the man in the coon-skip cap in the big pen wants eleven dollar bills, you only got ten. - The man in the coon-skin cap is a bounty hunter, or a cop, the big pen is jail, to get out he wants eleven dollar bills, just one more than you've got, and that's the way it's always going to be: why not ten bills? Because it's better to torture you with not making it by just THAT much.

    So so far we've had an image of the lower class: brewing booze in the basement, assumed criminals who are destined to end up in jail, and the people with the keys set bail a dollar higher than you could pay. It's just a basic critique of society.

    Maggie comes fleet foot, face full of black soot, - Black soot could be some sort of drug, but basically this is just a metaphor that Maggie's running into the apartment, the underground, in quite a haste.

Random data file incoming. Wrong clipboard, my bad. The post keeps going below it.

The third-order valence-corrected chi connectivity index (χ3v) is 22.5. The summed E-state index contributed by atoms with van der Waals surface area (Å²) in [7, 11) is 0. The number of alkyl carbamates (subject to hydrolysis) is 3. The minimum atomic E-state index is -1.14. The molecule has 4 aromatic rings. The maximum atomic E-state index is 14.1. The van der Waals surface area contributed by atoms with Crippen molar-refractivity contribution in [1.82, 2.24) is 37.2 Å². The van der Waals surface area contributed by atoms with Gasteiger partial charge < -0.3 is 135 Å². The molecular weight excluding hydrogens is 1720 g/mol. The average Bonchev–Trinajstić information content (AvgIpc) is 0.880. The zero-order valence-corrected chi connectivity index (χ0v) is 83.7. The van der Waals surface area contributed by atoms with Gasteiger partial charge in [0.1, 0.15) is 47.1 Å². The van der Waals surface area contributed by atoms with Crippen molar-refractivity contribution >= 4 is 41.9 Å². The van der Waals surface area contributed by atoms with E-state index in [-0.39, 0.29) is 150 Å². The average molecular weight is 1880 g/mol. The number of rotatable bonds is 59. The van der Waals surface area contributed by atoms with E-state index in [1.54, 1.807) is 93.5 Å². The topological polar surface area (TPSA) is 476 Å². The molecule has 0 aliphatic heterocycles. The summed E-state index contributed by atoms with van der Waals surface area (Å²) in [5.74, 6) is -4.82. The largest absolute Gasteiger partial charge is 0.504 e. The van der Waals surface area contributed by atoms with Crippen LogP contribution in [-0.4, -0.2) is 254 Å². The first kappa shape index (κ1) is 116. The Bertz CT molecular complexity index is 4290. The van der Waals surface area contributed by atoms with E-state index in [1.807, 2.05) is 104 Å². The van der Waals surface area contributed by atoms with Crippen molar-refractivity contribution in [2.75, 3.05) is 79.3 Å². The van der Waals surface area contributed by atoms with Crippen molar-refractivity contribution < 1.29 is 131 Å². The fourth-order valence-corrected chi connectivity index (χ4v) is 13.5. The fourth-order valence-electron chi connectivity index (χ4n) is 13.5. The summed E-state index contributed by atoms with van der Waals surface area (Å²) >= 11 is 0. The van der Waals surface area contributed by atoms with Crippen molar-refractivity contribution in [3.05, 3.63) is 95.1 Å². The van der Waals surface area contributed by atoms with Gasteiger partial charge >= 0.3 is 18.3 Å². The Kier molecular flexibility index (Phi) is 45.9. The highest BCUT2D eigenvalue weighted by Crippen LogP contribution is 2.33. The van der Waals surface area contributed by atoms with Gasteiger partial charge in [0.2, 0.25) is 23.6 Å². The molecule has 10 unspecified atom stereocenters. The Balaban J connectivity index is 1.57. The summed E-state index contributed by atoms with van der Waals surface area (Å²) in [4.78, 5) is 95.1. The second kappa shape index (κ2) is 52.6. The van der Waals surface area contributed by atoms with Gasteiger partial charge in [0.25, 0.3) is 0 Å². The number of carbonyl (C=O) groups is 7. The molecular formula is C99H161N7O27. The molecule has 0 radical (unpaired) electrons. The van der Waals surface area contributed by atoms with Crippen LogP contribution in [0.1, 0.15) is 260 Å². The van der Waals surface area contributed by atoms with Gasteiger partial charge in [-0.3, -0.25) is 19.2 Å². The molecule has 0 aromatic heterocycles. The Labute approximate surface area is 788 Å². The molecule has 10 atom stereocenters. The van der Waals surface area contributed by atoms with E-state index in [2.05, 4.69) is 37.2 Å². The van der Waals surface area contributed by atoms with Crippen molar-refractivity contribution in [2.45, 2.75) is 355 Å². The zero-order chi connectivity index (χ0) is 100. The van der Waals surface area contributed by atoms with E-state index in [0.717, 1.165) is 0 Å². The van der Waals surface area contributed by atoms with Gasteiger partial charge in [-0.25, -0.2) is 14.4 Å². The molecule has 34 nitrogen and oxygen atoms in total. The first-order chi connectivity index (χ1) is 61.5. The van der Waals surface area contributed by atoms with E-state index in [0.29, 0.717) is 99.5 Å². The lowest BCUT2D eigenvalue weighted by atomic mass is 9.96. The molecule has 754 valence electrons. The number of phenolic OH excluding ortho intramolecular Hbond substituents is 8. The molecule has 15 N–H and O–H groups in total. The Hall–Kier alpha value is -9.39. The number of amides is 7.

talking that the heat put, plants in the bed but the phone's tapped anyway, Maggie says that many say they must bust in early May, orders from the DA. - Maggie warns everyone that "the heat" (the cops, the fbi, cia, whatever) put mics in their house. But her warnings don't matter, because the phone is tapped anyways. She says word on the street is that they'll be a drug bust in early may, ordered by the District Attorney's office.

    Look out kid, don't matter what you did. Walk on your tiptoes, don't try 'No Doz.' - Be careful, don't get caught, NoDoz is a caffeine pill.

    Better stay away from those that carry around a fire hose, - Watch out for the riot police.

    keep a clean nose, watch the plain clothes, - The "plain clothes" are undercover cops. "Keeping a clean nose" is not looking suspicious.